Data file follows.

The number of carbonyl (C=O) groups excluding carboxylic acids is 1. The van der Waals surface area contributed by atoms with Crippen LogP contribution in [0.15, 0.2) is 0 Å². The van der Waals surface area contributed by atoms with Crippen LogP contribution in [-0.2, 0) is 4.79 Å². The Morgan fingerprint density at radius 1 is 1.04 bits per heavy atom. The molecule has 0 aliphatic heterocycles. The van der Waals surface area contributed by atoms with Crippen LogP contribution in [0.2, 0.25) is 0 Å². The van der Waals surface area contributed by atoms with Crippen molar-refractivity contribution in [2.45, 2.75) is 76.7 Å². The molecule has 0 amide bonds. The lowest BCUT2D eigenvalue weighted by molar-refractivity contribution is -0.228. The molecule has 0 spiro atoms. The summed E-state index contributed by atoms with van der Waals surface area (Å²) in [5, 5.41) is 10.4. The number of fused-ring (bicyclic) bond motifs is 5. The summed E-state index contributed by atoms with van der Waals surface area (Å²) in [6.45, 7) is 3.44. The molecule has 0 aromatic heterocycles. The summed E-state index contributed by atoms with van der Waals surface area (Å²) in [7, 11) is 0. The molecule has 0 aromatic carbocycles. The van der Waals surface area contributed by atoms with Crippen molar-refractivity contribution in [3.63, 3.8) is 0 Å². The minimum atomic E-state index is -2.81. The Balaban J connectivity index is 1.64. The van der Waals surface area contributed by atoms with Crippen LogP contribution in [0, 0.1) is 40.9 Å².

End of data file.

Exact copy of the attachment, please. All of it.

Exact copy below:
The number of carbonyl (C=O) groups excluding carboxylic acids is 1. The van der Waals surface area contributed by atoms with Crippen LogP contribution in [0.15, 0.2) is 0 Å². The van der Waals surface area contributed by atoms with Crippen LogP contribution in [-0.2, 0) is 4.79 Å². The Morgan fingerprint density at radius 1 is 1.04 bits per heavy atom. The molecule has 0 aliphatic heterocycles. The van der Waals surface area contributed by atoms with Crippen LogP contribution in [0.2, 0.25) is 0 Å². The van der Waals surface area contributed by atoms with Crippen molar-refractivity contribution in [2.45, 2.75) is 76.7 Å². The molecule has 0 amide bonds. The lowest BCUT2D eigenvalue weighted by molar-refractivity contribution is -0.228. The molecule has 0 spiro atoms. The summed E-state index contributed by atoms with van der Waals surface area (Å²) in [5, 5.41) is 10.4. The number of fused-ring (bicyclic) bond motifs is 5. The summed E-state index contributed by atoms with van der Waals surface area (Å²) in [6.45, 7) is 3.44. The molecule has 0 aromatic heterocycles. The summed E-state index contributed by atoms with van der Waals surface area (Å²) in [7, 11) is 0. The molecule has 0 aromatic carbocycles. The van der Waals surface area contributed by atoms with Crippen molar-refractivity contribution in [3.63, 3.8) is 0 Å². The minimum atomic E-state index is -2.81. The Balaban J connectivity index is 1.64. The van der Waals surface area contributed by atoms with Crippen LogP contribution in [0, 0.1) is 40.9 Å².